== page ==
The PNC Financial Services Group, Inc. (PNC) reports earnings on Friday, April 12, with the stock in bear market territory. This super regional bank is the seventh largest bank according to FDIC data, with $370.5 billion in total assets at the end of 2018. PNC stock has been trading under a "death cross" for months and is between its 50-day simple moving average at $125.09 and its 200-day simple moving average at $131.26. On the positive side, the weekly chart is trying to confirm a tradeable bottom, but that would require a positive reaction to the upcoming earnings report.
The stock closed Wednesday, April 10, at $127.29, up 8.9% year to date and up 17.4% from its Dec. 26 low. However, the stock is in bear market territory at 22.2% below its all-time intraday high of $163.58 set on Feb. 27, 2018.
A dovish Federal Reserve following the March 20 FOMC meeting proved to be a problem for regional banks due to compressed net interest margins. The FDIC is concerned about banks reaching for yields, and higher short-term rates versus lower longer-term rates makes banks reach for yield to lower-rated investments. This will be a critical component of evaluating earnings results and guidance.
Analysts expect PNC to report earnings per share of $2.59 to $2.62 when it discloses results before the opening bell on Friday, April 12. The stock is fairly priced with a P/E ratio of 11.83 and dividend yield of 3.00%, according to Macrotrends. This bank missed earnings estimates on Jan. 16, making the stock a laggard. Wall Street is looking for earnings growth, but that's a tough call given the fact that the banking system is becoming more conservative to lending on Main Street.
The daily chart for PNC Financial
Shares of PNC have been below a "death cross" since June 29, 2018, when the 50-day simple moving average declined below the 200-day simple moving average, indicating that lower prices lay ahead. The stock tested its 200-day simple moving average at $146.27, which was a sell strength opportunity. This signal remained in play when the stock traded as low as $108.45 on Dec. 26, which ended the "death cross" with a "key reversal," as the day's close at $114.84 was above the Dec. 24 high of $112.67. Since then, the stock has been in a choppy recovery.
PNC stock closed Dec. 31 at $118.91, which was an important input to my proprietary analytics. The stock is below annual and semiannual risky levels at $133.76 and $137.08, respectively. The close of $122.66 on March 29 was the latest input to my analytics and resulted in a monthly value level at $111.82 and a quarterly risky level at $143.91.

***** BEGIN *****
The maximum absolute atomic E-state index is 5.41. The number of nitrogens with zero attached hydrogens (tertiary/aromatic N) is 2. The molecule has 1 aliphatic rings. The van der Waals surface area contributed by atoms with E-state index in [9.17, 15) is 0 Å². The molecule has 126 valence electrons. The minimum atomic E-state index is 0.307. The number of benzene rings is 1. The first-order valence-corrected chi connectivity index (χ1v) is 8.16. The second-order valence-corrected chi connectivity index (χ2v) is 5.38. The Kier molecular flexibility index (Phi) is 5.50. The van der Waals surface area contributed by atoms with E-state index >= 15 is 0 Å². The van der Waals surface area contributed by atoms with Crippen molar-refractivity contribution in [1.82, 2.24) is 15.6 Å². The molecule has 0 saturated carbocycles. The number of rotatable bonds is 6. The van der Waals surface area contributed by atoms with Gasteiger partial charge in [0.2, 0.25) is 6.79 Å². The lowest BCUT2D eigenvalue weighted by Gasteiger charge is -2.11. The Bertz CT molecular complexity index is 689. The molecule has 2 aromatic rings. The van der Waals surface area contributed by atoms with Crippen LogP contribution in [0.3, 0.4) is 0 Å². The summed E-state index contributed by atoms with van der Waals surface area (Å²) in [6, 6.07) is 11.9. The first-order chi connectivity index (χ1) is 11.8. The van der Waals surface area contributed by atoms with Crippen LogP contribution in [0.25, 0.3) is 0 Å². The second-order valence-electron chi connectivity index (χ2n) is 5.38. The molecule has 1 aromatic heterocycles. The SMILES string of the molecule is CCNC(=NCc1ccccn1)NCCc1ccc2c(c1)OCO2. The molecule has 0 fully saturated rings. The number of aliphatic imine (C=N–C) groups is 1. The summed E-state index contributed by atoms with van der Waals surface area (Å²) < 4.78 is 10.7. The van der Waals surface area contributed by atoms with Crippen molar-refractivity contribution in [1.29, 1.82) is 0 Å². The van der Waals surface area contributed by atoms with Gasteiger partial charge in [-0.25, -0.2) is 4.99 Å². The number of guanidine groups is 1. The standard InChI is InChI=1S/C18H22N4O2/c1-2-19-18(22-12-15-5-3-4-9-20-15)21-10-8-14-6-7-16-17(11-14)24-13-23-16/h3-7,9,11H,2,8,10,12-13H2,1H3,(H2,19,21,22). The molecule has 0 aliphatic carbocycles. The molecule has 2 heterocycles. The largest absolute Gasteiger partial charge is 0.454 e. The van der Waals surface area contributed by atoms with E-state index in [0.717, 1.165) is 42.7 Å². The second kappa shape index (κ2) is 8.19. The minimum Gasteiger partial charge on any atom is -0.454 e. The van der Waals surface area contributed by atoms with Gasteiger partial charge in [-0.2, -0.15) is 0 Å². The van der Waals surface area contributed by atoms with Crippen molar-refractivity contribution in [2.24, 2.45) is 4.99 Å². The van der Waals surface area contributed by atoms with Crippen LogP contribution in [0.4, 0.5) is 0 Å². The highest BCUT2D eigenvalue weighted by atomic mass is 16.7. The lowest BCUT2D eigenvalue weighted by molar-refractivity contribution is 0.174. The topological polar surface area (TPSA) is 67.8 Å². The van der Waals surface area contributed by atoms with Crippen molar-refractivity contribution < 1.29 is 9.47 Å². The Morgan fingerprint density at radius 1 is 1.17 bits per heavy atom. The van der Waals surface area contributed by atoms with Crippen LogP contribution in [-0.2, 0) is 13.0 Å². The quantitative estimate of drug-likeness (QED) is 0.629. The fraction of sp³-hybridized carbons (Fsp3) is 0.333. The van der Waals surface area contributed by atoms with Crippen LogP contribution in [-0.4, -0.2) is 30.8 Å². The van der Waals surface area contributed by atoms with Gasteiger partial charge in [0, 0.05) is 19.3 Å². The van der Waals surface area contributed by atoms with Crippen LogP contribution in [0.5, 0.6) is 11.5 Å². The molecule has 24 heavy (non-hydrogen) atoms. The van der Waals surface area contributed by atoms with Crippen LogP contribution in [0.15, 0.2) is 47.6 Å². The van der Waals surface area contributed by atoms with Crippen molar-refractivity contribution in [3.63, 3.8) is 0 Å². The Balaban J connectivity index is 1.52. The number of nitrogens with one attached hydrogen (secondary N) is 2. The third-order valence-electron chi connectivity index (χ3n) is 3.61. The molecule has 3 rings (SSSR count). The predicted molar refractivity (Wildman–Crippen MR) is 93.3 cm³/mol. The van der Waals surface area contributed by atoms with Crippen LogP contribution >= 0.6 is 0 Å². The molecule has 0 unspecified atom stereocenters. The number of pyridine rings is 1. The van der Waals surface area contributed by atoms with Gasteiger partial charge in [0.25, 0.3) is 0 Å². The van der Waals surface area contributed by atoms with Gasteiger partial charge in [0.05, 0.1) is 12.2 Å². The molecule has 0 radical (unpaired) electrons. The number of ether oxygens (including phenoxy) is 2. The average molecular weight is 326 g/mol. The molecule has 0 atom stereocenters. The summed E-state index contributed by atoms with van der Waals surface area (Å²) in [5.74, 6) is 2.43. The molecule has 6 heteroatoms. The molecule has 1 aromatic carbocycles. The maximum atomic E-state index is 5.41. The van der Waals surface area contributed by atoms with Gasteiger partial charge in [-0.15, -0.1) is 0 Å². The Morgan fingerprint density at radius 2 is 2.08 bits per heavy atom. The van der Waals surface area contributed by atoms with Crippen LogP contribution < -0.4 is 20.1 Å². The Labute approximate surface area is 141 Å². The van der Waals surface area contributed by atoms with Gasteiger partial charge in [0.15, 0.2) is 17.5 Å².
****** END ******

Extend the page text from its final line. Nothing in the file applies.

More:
The weekly chart for PNC Financial
The weekly chart for PNC is neutral, with the stock above its five-week modified moving average at $125.28. The stock is above its 200-week simple moving average, or "reversion to the mean," at $116.59 after it was tested during the weeks of Dec. 21 and Dec. 28. The 12 x 3 x 3 weekly slow stochastic reading is projected to end this week at 57.38, down from 58.05 on April 5. A weekly close below $125.28 would be negative.
Trading strategy: Buy PNC shares on weakness to the 200-week simple moving average at $115.59 and reduce holdings on strength to the annual and semiannual risky levels at $133.76 and $137.08, respectively.
How to use my value levels and risky levels: Value levels and risky levels are based on the last nine weekly, monthly, quarterly, semiannual and annual closes. The first set of levels were based on the closes on Dec. 31. The original semiannual and annual levels remain in play. The weekly level changes each week; the monthly level was changed at the end of January, February and March. The quarterly level was changed at the end of March.
My theory is that nine years of volatility between closes are enough to assume that all possible bullish or bearish events for the stock are factored in already. To capture share price volatility, investors should buy shares on weakness to a value level and reduce holdings on strength to a risky level. A pivot is a value level or risky level that was violated within its time horizon. Pivots act as magnets that have a high probability of being tested again before their time horizon expires.
Disclosure: The author has no positions in any stocks mentioned and no plans to initiate any positions within the next 72 hours.